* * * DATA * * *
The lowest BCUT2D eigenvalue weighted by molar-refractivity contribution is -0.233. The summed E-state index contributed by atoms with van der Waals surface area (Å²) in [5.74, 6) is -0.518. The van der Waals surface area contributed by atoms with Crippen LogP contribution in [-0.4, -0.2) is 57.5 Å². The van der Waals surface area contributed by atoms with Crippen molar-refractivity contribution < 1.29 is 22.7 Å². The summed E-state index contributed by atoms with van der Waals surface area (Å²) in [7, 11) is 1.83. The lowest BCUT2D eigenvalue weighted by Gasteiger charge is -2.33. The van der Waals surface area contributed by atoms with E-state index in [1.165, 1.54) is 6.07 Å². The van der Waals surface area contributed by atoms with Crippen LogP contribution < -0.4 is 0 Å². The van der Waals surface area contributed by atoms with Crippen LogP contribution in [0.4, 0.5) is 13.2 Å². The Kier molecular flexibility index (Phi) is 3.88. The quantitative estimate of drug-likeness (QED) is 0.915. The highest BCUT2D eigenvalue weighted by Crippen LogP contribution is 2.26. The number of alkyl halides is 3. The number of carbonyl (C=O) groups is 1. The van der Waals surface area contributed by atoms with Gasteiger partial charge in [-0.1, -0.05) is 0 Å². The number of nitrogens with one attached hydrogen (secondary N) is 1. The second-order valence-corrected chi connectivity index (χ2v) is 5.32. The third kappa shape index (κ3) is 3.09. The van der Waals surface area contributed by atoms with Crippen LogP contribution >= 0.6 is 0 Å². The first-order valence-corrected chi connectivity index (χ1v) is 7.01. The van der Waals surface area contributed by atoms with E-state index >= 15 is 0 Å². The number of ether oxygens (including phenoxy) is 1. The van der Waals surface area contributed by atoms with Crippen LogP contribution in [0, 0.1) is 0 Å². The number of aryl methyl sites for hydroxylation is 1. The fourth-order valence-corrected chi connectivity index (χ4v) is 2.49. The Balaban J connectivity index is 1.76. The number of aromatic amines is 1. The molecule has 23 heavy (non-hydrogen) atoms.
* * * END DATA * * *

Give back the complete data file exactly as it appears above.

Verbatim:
The lowest BCUT2D eigenvalue weighted by molar-refractivity contribution is -0.233. The summed E-state index contributed by atoms with van der Waals surface area (Å²) in [5.74, 6) is -0.518. The van der Waals surface area contributed by atoms with Crippen LogP contribution in [-0.4, -0.2) is 57.5 Å². The van der Waals surface area contributed by atoms with Crippen molar-refractivity contribution < 1.29 is 22.7 Å². The summed E-state index contributed by atoms with van der Waals surface area (Å²) in [7, 11) is 1.83. The lowest BCUT2D eigenvalue weighted by Gasteiger charge is -2.33. The van der Waals surface area contributed by atoms with E-state index in [1.165, 1.54) is 6.07 Å². The van der Waals surface area contributed by atoms with Crippen LogP contribution < -0.4 is 0 Å². The van der Waals surface area contributed by atoms with Crippen LogP contribution in [0.4, 0.5) is 13.2 Å². The Kier molecular flexibility index (Phi) is 3.88. The quantitative estimate of drug-likeness (QED) is 0.915. The highest BCUT2D eigenvalue weighted by Crippen LogP contribution is 2.26. The number of alkyl halides is 3. The number of carbonyl (C=O) groups is 1. The van der Waals surface area contributed by atoms with Gasteiger partial charge in [-0.1, -0.05) is 0 Å². The number of nitrogens with one attached hydrogen (secondary N) is 1. The second-order valence-corrected chi connectivity index (χ2v) is 5.32. The third kappa shape index (κ3) is 3.09. The van der Waals surface area contributed by atoms with Crippen LogP contribution >= 0.6 is 0 Å². The first-order valence-corrected chi connectivity index (χ1v) is 7.01. The van der Waals surface area contributed by atoms with E-state index >= 15 is 0 Å². The number of ether oxygens (including phenoxy) is 1. The van der Waals surface area contributed by atoms with Crippen LogP contribution in [0, 0.1) is 0 Å². The number of aryl methyl sites for hydroxylation is 1. The fourth-order valence-corrected chi connectivity index (χ4v) is 2.49. The Balaban J connectivity index is 1.76. The number of aromatic amines is 1. The molecule has 23 heavy (non-hydrogen) atoms.